The growth of and hemolysin production by two V. alginolyticus strains (HY9901 and ATCC 17749T) at 30°C were investigated in briny tilapia, shrimp, scallop, oyster, pork, chicken, freshwater fish, and egg fried rice. Bacteria were enumerated by plate counting. Hemolysin production was evaluated with blood agar and hemolytic titer tests. The two V. alginolyticus strains had similar growth and hemolysin production patterns in all tested foods. Based on the goodness-of-fit primary model statistics (coefficient of determination, mean square error, bias factor, and accuracy factor), the modified Gompertz model was a better fit than the logistic model to V. alginolyticus growth in foods. Growth kinetic parameters of V. alginolyticus had a higher μmax and shorter λ in the following order: briny tilapia > shrimp > freshwater fish > egg fried rice > scallop > oyster > chicken > pork. V. alginolyticus levels were similar at the stationary phase, with no significant growth difference between raw and cooked foods. Significantly higher thermostable direct hemolysin activity (P < 0.05) was found for V. alginolyticus in the following order: briny tilapia > freshwater fish > shrimp > chicken > egg fried rice > scallop > oyster > pork. However, the hemolytic titer was not consistent with the thermostable direct hemolysin activity and was significantly higher (P < 0.05) in the following order: briny tilapia > egg fried rice > shrimp > freshwater fish > chicken > scallop > oyster > pork. Contrary to current belief, V. alginolyticus produced more hemolysin in some nonseafoods (freshwater fish, egg fried rice, and chicken) than in scallops or oysters. This report is the first on the growth and toxicity of V. alginolyticus in different food matrices and confirms that some nonseafoods can be contaminated with pathogenic V. alginolyticus. These results should increase awareness of nonseafood safety issues and improve the accuracy of V. alginolyticus risk assessments.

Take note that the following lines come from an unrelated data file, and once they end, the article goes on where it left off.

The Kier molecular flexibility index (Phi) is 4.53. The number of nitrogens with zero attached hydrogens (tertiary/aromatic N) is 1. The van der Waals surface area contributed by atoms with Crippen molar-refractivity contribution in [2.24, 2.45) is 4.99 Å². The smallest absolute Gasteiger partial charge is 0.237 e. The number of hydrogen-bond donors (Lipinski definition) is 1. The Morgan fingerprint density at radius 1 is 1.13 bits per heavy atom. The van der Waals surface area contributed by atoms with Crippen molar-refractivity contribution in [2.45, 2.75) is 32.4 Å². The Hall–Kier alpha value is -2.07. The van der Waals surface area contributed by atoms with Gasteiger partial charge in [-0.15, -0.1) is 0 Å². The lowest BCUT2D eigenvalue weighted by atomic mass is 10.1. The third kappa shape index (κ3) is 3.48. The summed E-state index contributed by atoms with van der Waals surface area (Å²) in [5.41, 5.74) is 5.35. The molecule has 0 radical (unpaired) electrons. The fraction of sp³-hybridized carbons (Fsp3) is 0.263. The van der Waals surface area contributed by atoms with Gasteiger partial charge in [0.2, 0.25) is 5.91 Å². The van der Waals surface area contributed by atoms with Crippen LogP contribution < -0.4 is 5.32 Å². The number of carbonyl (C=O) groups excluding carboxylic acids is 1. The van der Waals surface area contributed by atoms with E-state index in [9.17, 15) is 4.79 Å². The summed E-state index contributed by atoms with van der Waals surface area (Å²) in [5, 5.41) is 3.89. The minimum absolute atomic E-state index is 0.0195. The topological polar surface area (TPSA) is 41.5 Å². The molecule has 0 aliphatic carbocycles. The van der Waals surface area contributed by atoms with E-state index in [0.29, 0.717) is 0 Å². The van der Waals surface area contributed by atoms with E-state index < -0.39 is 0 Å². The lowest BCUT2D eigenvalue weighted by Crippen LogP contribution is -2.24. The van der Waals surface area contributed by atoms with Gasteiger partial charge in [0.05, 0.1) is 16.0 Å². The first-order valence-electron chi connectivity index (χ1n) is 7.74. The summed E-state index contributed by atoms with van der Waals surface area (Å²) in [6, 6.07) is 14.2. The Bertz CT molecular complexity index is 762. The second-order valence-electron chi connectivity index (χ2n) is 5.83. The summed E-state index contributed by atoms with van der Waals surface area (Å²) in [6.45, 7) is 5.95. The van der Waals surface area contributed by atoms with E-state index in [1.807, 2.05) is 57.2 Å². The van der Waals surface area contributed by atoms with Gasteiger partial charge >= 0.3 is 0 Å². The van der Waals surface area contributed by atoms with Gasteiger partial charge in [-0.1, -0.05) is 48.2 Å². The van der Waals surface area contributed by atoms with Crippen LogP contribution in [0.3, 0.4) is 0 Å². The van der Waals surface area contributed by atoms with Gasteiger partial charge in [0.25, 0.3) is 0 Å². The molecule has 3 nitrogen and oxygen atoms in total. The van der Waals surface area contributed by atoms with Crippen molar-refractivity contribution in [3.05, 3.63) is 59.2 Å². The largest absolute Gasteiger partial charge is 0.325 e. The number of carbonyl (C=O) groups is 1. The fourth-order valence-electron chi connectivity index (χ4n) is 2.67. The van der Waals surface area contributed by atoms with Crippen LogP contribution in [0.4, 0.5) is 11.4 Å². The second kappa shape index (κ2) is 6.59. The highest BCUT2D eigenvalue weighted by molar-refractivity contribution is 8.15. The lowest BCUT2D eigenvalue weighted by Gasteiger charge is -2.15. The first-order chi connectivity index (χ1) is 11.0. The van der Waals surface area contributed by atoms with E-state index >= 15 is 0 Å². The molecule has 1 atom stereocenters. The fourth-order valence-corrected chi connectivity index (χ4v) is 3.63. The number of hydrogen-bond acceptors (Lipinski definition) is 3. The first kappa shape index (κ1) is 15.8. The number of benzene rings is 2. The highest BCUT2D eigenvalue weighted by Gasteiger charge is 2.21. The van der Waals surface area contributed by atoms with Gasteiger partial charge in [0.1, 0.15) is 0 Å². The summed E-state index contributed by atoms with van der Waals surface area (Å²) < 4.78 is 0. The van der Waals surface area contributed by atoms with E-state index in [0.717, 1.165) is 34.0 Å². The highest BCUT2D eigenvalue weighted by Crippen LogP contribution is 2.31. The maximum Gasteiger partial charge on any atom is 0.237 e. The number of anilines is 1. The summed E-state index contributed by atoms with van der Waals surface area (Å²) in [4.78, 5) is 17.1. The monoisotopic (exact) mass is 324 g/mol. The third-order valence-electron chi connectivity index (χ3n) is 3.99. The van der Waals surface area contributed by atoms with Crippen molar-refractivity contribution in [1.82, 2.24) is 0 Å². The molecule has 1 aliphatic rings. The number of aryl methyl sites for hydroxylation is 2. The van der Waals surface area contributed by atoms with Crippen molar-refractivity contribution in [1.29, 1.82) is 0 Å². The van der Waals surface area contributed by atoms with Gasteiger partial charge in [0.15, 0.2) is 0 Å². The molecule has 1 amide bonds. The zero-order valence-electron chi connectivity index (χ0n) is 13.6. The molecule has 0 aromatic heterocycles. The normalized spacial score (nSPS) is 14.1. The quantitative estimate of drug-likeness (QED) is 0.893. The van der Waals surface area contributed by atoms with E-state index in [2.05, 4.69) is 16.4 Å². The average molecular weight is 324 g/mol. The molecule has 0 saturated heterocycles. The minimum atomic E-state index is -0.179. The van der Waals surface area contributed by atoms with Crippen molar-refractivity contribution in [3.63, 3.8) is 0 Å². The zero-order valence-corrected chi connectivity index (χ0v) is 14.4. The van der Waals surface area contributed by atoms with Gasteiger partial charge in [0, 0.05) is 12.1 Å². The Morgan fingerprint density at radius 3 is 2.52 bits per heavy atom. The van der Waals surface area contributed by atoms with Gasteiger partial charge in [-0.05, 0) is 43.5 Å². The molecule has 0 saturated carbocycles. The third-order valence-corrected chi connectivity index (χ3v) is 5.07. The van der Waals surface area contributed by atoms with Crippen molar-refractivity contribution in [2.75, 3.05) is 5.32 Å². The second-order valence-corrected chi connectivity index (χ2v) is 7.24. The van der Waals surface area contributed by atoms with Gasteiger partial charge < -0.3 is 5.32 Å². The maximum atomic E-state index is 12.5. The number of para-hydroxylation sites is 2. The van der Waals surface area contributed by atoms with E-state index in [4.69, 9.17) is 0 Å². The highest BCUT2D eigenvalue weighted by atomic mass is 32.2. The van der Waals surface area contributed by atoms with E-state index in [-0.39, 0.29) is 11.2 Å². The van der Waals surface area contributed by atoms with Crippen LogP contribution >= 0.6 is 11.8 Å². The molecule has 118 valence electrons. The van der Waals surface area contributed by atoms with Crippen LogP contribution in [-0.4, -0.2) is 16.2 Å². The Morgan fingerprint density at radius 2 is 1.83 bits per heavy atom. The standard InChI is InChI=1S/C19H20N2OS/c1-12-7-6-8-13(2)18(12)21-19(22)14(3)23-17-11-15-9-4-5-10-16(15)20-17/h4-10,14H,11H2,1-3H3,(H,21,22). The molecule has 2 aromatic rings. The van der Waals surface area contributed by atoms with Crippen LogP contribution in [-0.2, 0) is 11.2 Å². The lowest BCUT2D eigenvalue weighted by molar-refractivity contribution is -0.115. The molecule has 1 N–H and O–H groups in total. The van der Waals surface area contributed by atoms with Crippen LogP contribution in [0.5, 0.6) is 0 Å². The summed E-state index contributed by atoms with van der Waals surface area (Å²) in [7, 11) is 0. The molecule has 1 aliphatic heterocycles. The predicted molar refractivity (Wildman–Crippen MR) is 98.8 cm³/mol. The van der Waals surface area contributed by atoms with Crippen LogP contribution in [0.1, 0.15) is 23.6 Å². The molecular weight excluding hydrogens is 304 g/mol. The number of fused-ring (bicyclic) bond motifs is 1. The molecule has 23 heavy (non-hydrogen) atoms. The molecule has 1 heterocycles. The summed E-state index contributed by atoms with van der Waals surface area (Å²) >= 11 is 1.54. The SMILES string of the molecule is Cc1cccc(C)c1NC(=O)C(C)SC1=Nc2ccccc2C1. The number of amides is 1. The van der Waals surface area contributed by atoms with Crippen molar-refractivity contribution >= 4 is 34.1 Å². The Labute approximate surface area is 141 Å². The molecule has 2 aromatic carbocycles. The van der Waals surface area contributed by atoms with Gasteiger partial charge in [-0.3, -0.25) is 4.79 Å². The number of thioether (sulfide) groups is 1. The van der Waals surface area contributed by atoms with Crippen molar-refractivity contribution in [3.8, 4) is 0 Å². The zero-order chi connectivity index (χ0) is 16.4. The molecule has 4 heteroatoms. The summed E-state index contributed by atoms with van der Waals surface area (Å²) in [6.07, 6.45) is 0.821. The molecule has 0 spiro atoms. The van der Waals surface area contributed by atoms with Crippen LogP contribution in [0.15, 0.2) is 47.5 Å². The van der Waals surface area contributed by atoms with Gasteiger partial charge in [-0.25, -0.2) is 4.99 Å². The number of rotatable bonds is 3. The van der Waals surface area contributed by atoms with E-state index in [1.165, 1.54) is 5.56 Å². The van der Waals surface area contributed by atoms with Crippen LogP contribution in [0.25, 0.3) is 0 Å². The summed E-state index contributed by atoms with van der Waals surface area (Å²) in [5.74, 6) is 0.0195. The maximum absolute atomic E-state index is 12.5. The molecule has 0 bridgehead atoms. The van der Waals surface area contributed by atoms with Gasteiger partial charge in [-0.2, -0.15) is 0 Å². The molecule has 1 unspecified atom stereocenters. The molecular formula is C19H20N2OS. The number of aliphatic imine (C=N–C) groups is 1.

V. alginolyticus growth and hemolysin production in various food types were evaluated.
V. alginolyticus counts were similar in all food samples at the stationary phase.
Thermostable direct hemolysin activity and hemolytic titers were higher in some nonseafoods.
No growth or hemolytic activity differences were noted between raw and cooked foods.